* Share price dips after rally this year
* All major miners have reported increased cash, reduced debt
* South African boost double-edges as rand strength adds costs (Adds quotes, analyst comment, context, updates share price)
LONDON, Feb 22 (Reuters) - Anglo American reported a 45 percent increase in annual earnings, halved its net debt and its head said the mining company was "fundamentally different" from during the commodity downturn.
All the major miners have recovered from the crash of 2015-16. Over the past two weeks, they have announced increased returns for shareholders and lower debt, while promising to avoid the spending sprees that contributed to the end of the previous boom.
Anglo American and Glencore -- which on Wednesday announced results it said were the strongest yet -- fell the furthest and have also rallied the most as commodity markets have recovered.
South African-focused Anglo has this year received a further spur from expectations that new President Cyril Ramaphosa will support the industry.
Anglo shares, which had risen more than 15 percent this year and outperformed rivals, fell nearly 4 percent by 0920 GMT as analysts said Thursday's results were vastly improved but missed some forecasts.
The company reported underlying EBITDA of $8.8 billion, a 45 percent increase year-on-year.
Anglo American said it had delivered free cash flow of $4.9 billion, a 93 percent increase, helping it to roughly halve net debt. It has also restored dividends that were scrapped during the downturn.
At the height of the commodity crash, Anglo American said it would greatly reduce its activities to focus on diamonds, platinum group metals and copper.
As the market improved, it said it was no longer a forced seller, but it has reduced its assets by 47 percent since 2012, while greatly increasing productivity.
"Very simply put, we have done what we said we would do," Mark Cutifani, Chief Executive of Anglo American, told reporters on a conference call.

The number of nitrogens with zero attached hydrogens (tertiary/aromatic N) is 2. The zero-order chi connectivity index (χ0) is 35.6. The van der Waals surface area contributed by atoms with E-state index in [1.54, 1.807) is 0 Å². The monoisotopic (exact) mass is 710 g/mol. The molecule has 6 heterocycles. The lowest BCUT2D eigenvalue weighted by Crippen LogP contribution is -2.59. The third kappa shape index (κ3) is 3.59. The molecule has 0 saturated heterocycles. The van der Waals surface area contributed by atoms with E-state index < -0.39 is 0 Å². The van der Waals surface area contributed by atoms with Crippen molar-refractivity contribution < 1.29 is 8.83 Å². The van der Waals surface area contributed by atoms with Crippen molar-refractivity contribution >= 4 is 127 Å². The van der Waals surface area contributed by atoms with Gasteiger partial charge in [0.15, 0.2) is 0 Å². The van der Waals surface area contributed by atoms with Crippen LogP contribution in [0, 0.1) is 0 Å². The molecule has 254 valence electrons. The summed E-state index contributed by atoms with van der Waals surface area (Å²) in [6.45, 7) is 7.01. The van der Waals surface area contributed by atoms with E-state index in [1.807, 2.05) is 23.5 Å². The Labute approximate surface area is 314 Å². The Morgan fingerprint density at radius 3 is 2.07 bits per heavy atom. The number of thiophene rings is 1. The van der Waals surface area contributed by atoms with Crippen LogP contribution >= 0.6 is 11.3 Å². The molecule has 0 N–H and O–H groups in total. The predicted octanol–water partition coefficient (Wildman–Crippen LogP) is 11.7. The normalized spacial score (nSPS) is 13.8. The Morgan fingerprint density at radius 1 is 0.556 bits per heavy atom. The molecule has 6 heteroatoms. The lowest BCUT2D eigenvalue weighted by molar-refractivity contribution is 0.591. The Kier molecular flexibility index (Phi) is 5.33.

He said for him most important of all was the improvement in productivity, which rose by 28 percent per person last year alone.
"Anglo American is a fundamentally different business. We are more resilient. We are more competitive. We are delivering solid returns," he said. "Our intention is to keep improving the business from the base we have established today."
Edward Sterck, analyst at BMO Capital Markets, which rates Anglo outperform, said the full-year profit was slightly light.
"Overall, the results are a little disappointing, but the company has demonstrated a significant year-on-year improvement and is clearly still walking down the path to redemption," he wrote.
One headwind for Anglo American is a strengthened South African rand, which has reached three-year highs, as a result of the replacement of Jacob Zuma by Ramaphosa.
A stronger rand versus the dollar increases costs for South African-based operations, although it is offset by higher commodity prices.
Anglo American said it does not hedge the currency, but protects itself through its diverse portfolio and efforts to cut costs.
(Additional reporting by Arathy S Nair and Noor Zainab Hussain in Bengaluru; Editing by Adrian Croft/Keith Weir)